[REC]³ Génesis (Paco Plaza, 2012)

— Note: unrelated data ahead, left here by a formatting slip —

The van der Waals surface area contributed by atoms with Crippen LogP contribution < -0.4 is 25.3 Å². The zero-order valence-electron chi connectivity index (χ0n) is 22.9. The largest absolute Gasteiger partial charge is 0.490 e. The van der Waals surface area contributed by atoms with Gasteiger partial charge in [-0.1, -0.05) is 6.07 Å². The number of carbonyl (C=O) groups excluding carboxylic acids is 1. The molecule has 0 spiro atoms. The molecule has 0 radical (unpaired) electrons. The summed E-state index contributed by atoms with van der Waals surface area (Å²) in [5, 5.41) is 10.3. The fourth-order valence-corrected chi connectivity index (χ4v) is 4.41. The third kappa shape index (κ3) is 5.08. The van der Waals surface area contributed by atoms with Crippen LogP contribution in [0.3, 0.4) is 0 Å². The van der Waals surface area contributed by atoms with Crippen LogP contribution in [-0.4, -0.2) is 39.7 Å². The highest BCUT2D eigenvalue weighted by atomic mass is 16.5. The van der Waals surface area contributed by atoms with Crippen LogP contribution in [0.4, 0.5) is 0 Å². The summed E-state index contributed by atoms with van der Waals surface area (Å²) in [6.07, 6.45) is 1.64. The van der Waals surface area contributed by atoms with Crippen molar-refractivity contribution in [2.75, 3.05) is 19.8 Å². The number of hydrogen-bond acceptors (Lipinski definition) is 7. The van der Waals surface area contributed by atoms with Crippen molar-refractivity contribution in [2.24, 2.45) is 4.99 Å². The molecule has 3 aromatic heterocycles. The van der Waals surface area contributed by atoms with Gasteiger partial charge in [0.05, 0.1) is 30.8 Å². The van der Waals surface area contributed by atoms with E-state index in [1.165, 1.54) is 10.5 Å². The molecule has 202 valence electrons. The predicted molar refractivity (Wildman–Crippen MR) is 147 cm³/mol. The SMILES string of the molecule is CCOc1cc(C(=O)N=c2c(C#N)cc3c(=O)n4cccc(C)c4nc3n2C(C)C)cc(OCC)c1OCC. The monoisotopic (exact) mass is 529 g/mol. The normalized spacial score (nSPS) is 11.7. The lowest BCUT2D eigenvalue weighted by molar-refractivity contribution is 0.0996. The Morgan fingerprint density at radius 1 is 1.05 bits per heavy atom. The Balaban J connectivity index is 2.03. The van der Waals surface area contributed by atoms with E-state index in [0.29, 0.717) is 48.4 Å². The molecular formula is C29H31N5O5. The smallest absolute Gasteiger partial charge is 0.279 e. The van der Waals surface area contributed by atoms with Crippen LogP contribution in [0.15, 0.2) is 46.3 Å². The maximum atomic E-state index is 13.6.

[REC] is probably one of my favorite horror films of all time (even if its demonic-possession-blood-disease premise is absurd even by zombie movie standards) and one of the few entries in the increasingly maddening found footage sub-genre that I can actually stand.  Its slow build-up of something being very wrong in this quarantined apartment building is downright awesome, leading to one of the most frightening, and earned, endings I’ve ever seen in a movie of this or almost any genre.  [Rec] ², its sequel dealing with the direct aftermath of the first film, in the same apartment building with a new set of emergency responders waiting to be served up to the infected, had its moments but was essentially more of the same, with added emphasis on explaining the, again, ridiculous premise that took away from the what-the-fuck-is-going-on-here air of mystery of the first film.  Apparently the filmmakers heard my complaint, so how do they rectify the second film’s slight stumble?  Why, by completely abandoning the found-footage structure (except for the first few minutes’ wedding reception – needless to say, the best part of the film) and everything that made the first film so incredibly unnerving, creating what I guess is, what, a parody of the two more serious films that came before?  If not, this was nothing more than a typical zombie movie with effects and gore from any “Walking Dead” episode and some extremely strange humor, completely jarring when considering the two films that came before this (alright, I laughed at the character/running gag of SpongeJohn, the children’s entertainer hoping to avoid copyright infringement, but even that was hideously out of place in this series and even this genre).  The premise is a promising one, as amateur footage from a relative and a professional wedding photographer depict a wedding that goes swimmingly, which in this kind of movie only heightens the tension that something, eventually, will go incredibly wrong.  And when it does, the chaos is satisfying, a group of survivors hole up in the kitchen, and…the camera is thrown to the ground, we’re transitioned to a traditional film format for the rest of the duration, and the combination of gore, elaborate kills, and odd humor make this little more than an “Evil Dead” or “Dead Alive” knock-off, with characters doing an awfully good job of taking this downright apocalyptic situation in Ash Williams-style stride, rather than the no-names from the first two films with whom we could nonetheless identify simply due to their collective sense of mutual claustrophobic terror.  Some of the action and gore and kills are fun to watch, sure, but they’re merely images I’ll forget in a day or two, whereas the mere sense of dread I got from the first film, while indescribable as an specific image or sound, is something I still have sensory memories of to this day, years after watching the film.  I suppose the filmmakers had the right idea trying to revive a series that was close to becoming stale.  If only they didn’t do it in a format even more stale than the found-footage format that [REC] pioneered.

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